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ESG election: what Labor means for investors

May 26, 2022

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The shift towards progressive politics and climate action that swept Labor to power has important implications for investors. Pendal’s RAJINDER SINGH explains.

THE shift towards progressive politics and climate action that swept Labor to power has important implications for investors, says Pendal’s Rajinder Singh.

While uncertainty remains about the final makeup of the next parliament — including whether Labor will govern with a majority in the lower house and what the Senate will look like — it’s clear that the “tone and atmospherics” in Australia have changed, he says.

“It was an ESG election,” says Singh, who manages Pendal Sustainable Australian Share Fund.

“If you break it down, some of the key policy differences in this election were all about E, S and G.

“On the environmental side, it’s about climate change. For social issues, it was about gender and diversity in workplaces, childcare and Indigenous issues. And a federal integrity commission? Well, that’s governance.”

Singh says investors can view the election as a contest of ideas “and the Labor, Green and teals arguments in each of these areas seems to have won the day”.

Incremental change

Still, for all the hope among parts of the community, the new Labor government’s climate ambitions remain modest and it is unlikely that the new government will go further than its stated policy platform in the first term, Singh says.

“They are arguing for incremental change rather than massive change.

“They have a more ambitious target in terms of reducing overall emissions by 2030, and they have a target of 80% of electricity to be renewable by 2030.

And importantly, a new focus on Indigenous affairs will play out across the stock market.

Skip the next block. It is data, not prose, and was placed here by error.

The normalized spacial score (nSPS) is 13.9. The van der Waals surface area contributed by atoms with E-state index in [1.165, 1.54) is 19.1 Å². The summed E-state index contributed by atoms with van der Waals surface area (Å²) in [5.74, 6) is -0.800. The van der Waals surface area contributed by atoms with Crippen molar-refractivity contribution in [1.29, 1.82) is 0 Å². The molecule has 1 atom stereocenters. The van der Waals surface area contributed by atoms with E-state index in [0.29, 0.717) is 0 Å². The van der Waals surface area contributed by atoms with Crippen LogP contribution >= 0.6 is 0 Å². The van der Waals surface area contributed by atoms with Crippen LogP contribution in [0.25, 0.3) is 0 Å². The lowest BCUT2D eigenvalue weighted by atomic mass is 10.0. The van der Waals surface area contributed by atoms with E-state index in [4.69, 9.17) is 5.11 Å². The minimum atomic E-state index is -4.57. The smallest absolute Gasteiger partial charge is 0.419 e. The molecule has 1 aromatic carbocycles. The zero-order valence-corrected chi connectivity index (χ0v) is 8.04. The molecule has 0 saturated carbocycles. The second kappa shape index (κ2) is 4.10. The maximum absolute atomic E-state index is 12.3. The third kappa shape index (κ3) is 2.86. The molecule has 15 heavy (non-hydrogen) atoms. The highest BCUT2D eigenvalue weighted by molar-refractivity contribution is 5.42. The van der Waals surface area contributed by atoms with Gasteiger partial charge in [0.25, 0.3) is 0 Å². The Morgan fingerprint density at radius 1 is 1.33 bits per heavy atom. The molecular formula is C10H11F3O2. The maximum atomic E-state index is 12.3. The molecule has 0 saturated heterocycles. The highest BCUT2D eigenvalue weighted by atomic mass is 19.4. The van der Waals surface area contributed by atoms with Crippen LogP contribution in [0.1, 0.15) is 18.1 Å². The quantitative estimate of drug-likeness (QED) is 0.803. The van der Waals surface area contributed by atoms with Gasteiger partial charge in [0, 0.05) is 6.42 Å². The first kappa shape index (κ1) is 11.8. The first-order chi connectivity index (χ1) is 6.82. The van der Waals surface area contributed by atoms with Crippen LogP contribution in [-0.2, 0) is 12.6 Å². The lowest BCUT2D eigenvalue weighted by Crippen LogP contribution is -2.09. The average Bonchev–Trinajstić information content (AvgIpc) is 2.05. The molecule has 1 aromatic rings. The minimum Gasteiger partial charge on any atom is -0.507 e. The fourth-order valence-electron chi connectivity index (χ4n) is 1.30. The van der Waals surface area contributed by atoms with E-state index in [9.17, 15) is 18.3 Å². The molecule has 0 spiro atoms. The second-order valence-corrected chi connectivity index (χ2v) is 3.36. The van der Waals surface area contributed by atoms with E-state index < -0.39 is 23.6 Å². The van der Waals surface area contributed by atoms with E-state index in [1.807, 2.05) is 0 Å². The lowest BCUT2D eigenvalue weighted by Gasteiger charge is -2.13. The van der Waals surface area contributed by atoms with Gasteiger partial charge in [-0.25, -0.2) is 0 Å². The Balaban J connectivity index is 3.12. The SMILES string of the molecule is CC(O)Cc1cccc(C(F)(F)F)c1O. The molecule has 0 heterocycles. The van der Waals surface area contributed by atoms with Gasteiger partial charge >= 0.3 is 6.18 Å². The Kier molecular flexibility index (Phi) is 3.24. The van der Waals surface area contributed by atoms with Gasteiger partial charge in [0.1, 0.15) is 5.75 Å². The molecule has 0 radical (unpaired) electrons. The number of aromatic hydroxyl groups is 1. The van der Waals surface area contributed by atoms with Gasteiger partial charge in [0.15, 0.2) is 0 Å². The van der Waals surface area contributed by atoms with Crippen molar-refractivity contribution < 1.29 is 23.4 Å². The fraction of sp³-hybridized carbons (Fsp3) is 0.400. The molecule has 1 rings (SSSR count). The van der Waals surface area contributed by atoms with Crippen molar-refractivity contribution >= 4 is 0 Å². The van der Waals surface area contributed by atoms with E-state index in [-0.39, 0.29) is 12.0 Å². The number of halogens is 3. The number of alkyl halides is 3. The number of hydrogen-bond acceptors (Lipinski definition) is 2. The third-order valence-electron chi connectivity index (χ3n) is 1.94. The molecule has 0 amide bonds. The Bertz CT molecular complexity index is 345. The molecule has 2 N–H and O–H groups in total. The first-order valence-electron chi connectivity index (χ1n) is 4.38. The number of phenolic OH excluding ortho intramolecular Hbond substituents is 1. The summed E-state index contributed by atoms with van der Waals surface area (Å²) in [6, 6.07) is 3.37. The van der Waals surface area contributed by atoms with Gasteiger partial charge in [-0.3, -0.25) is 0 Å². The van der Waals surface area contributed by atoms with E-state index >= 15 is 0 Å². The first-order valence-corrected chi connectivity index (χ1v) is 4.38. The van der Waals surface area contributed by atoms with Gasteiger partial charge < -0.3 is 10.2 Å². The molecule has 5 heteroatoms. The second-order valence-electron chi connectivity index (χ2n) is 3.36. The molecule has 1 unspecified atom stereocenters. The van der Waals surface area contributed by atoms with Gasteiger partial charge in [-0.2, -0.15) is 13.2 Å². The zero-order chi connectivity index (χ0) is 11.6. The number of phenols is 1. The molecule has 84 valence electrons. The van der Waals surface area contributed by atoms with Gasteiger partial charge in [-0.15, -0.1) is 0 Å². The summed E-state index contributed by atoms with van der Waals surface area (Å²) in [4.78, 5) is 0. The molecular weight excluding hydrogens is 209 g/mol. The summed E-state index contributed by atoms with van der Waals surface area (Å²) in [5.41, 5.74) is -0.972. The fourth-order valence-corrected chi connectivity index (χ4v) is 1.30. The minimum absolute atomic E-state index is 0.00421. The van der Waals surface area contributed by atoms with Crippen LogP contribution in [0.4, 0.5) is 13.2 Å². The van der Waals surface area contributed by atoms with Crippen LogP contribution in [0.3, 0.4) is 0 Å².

“The mining industry in recent years has been heavily exposed to these issues and spending time and effort to improve that where it has been mismanaged.

“But this is going to be something for all businesses to be aware and cognisant of — in the same way gender is an issue that companies need to think about, Indigenous affairs is an issue that we also all need to think about.”

Turning to governance, Singh points to the proposed establishment of a federal corruption commission as evidence of these issues becoming more central.

“What we have been seeing is that corporates are being held to a higher level of account from a governance perspective. To some extent, this is the government playing catch up and aligning with what investors have been expecting of the companies they invest in.”

What it means for investors

“This is now a government with policies that are more aligned with the ESG trends that we’re seeing in the market.

“There’s a trend that is already happening and the change in government and some of the new initiatives are supporting that trend.

“Tone and atmospherics are important in markets and companies and investors pick up on that.

“Companies that were on the borderline may now be more likely to be investing in these sort of areas, whether it be something outwardly aligned with ESG such as renewable energy or something like an internal policies on Indigenous affairs, equity and inclusion.

“If anything, it’s going to highlight the laggards across all ESG issues — previously, those that may have had some cover from a government that was not fully supportive. But that’s going to be much harder going forward.”